Saturday, January 3, 2015


It's 7:30 pm of the third day that I've given up coffee and alcohol. My head is pounding and I'm feeling a little grouchy and also tired.

I had the headache last night too and I woke up with it this morning, but by 10 am it was gone and I thought I was out of the woods. I went for a mile run and felt pretty great. But by afternoon the headache returned and here I am. I think I'll go to bed early and hope that tomorrow my caffeine withdrawal is over.

Note: I'm definitely blaming the headache on the caffeine withdrawal. Giving up alcohol separately has never given me any negative side effects.

This isn't the first time I've given up coffee. In the last five years I've probably gone to the trouble seven or eight times. After a few days I'll be feeling great, not missing it. Then after a few weeks or months I'll have a cup at a restaurant, then I'll start with one cup a morning at home, and eventually I'll be back to three cups a morning and I won't particularly notice the effects. Until one day I do. I start to feel agitated, light headed, my heart rythym gets wonky, and I realize that I've had too much coffee to drink, and it takes hours for the effect to wear off. The next morning I'll try to drink less, but it's hard.  In fact after I'm at the three cup a morning point, it's basically impossible for me to back down to two cups even though I really don't like the way three cups makes me feel.

And then there's my relationship to alcohol by which I mean white wine, or lately, tequila. It's so similar to my relationship with coffee. I can give it up totally, and I'll feel great. In 2013 I gave it up for 100 days and thought I might never go back to it. But slowly, one occassional drink at a time turned into two or three drinks a night. The pattern is so similar to the one with coffee that I decided to do a little research and it appears both alcohol and coffee affect how the body's natural adenosine works.

What is adenosine? "Adenosine is a central nervous system neuromodulator that has specific receptors. When adenosine binds to its receptors, neural activity slows down, and you feel sleepy. Adenosine thus facilitates sleep and dilates the blood vessels, probably to ensure good oxygenation during sleep."(Adenosine is also a pharmaceutical drug, so if you look it up, beware which one you're reading about.)

Caffeine blocks the effect of adenosine, which is why it wakes you up. Alcohol has a completely different effect on adenosine receptors. At certain doses, its effect is similar to adenosine in that it also slows you down and makes you sleepy. Adenosine also affects heart rhythm.

No wonder giving up alcohol and caffeine at the same time takes some adjusting to. It just makes sense to me that by constantly getting in the way of what my body wants to do naturally, I screw it up. But I know it can recover. In past years on this cleanse I've found that my sleep becomes deep and profound after a few days. Even last night, the second night of this 21 day cleanse, though I did lie awake some of the time, I fell asleep at 10:00pm and got up at 9:00am -- a big improvement on night one when I couldn't fall asleep for several hours. Usually after a few nights of staying off both "drugs", I start waking up naturally before 7am feeling rested and falling asleep around 11pm. Why would I ever want to mess with that? Maybe this will be the year that I don't.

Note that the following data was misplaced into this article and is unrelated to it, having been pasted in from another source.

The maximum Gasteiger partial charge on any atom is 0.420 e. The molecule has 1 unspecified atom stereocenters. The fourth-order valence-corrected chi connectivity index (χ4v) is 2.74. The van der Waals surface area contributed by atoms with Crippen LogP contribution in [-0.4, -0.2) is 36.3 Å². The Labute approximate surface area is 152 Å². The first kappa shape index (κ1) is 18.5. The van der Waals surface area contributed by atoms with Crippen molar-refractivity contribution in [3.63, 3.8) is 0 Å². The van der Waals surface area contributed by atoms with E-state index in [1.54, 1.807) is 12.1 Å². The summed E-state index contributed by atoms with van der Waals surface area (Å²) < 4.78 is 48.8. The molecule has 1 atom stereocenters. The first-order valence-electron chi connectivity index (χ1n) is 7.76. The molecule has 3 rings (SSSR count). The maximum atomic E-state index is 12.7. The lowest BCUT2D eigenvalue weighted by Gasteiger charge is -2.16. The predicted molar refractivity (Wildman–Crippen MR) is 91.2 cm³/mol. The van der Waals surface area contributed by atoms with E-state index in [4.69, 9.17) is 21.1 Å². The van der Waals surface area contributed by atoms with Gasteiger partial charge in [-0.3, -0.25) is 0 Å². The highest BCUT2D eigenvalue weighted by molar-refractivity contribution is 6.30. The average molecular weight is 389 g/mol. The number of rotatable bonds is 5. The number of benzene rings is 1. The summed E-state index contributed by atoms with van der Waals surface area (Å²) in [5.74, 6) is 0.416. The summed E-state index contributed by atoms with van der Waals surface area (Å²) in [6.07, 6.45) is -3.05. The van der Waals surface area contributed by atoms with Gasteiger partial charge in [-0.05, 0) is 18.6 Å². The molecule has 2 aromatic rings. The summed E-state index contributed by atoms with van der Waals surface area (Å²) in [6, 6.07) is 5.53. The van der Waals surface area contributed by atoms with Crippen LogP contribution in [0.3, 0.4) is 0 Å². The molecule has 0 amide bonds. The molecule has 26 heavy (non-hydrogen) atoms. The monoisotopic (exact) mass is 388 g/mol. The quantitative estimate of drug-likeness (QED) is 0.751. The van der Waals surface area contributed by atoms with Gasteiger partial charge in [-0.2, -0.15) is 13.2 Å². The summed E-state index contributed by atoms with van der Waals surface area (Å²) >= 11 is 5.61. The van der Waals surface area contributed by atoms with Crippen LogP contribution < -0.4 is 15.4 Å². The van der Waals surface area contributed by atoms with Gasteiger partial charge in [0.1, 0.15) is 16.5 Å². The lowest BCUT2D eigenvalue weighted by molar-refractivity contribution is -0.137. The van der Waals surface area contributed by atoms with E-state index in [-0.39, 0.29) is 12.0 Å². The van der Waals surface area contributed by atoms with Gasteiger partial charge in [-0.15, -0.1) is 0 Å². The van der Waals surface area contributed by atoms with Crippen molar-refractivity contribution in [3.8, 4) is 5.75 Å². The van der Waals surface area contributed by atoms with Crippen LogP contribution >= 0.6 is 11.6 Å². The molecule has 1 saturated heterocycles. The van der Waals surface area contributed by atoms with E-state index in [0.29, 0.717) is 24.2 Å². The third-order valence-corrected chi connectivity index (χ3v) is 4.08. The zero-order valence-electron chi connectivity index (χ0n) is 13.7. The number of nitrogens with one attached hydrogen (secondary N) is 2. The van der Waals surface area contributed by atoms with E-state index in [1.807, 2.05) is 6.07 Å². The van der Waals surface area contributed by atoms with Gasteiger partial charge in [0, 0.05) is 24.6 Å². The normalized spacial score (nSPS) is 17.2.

Below are a few good sites with information about adenosine and how it relates to caffeine and alcohol. One of the readings is about how mixing caffeine and alcohol at the same time (as in mixing an energy drink with your martini or beer -- OMG! who does that?) can get you into serious trouble. I would never drink them together, but it was still interesting to read about how it affects the signaling to the central nervous system. This link is to a study that found severity of alcoholism was tied to various measures of tobacco and caffeinated beverage usage and surmised alcohol and caffeine should be considered jointly in the treatment of alcoholics.

I'm hoping that some of the controversy about energy drinks will help bring the negative attributes of caffeine to the public's attention before coffee becomes the first non-nutrient to be added to the federal government's Dietary Guidelines for Americans. This while the Center for Disease Control calls insufficient sleep a public health epidemic.

Support Cells, Not Neurons, Lull the Brain to Sleep
An Essential Role for Adenosine Signaling in Alcohol Abuse
How Drugs (Caffeine) Affect Neurotransmitters
Alcohol and Caffeine, The Perfect Storm
The Role of Adenosine in the Regulation of Sleep
Brain Basics: Understanding Sleep
Should I Be Concerned About Drinking Coffee?
Sleep and Caffeine
Patterns of alcohol, cigarette, and caffeine and other drug use in two drug abusing populations.

and then there's this:
Caffeine for Sale: The Hidden World of the World's Favorite Stimulant

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